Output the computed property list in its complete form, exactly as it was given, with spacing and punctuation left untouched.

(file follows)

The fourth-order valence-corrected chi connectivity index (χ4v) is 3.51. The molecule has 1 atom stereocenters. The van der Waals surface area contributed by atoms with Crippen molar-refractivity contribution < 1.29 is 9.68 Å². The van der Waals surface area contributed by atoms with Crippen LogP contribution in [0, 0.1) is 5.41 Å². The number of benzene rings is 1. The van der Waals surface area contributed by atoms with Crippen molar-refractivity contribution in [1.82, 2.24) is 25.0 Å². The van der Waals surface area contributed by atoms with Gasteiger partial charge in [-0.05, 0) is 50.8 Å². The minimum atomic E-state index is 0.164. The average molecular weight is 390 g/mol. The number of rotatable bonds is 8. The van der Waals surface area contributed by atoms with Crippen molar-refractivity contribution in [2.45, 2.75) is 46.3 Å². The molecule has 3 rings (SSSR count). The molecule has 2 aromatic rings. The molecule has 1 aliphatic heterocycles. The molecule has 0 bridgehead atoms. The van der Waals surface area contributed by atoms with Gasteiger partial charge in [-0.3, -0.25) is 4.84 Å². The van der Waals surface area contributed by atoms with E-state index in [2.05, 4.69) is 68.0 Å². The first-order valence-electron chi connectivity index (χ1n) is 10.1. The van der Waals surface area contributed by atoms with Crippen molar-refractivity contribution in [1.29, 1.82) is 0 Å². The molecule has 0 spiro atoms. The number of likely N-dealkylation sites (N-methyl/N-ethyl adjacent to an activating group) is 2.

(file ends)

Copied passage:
The fourth-order valence-corrected chi connectivity index (χ4v) is 3.51. The molecule has 1 atom stereocenters. The van der Waals surface area contributed by atoms with Crippen molar-refractivity contribution < 1.29 is 9.68 Å². The van der Waals surface area contributed by atoms with Crippen LogP contribution in [0, 0.1) is 5.41 Å². The number of benzene rings is 1. The van der Waals surface area contributed by atoms with Crippen molar-refractivity contribution in [1.82, 2.24) is 25.0 Å². The van der Waals surface area contributed by atoms with Gasteiger partial charge in [-0.05, 0) is 50.8 Å². The minimum atomic E-state index is 0.164. The average molecular weight is 390 g/mol. The number of rotatable bonds is 8. The van der Waals surface area contributed by atoms with Crippen molar-refractivity contribution in [2.45, 2.75) is 46.3 Å². The molecule has 3 rings (SSSR count). The molecule has 2 aromatic rings. The molecule has 1 aliphatic heterocycles. The molecule has 0 bridgehead atoms. The van der Waals surface area contributed by atoms with Gasteiger partial charge in [-0.3, -0.25) is 4.84 Å². The van der Waals surface area contributed by atoms with E-state index in [2.05, 4.69) is 68.0 Å². The first-order valence-electron chi connectivity index (χ1n) is 10.1. The van der Waals surface area contributed by atoms with Crippen molar-refractivity contribution in [1.29, 1.82) is 0 Å². The molecule has 0 spiro atoms. The number of likely N-dealkylation sites (N-methyl/N-ethyl adjacent to an activating group) is 2.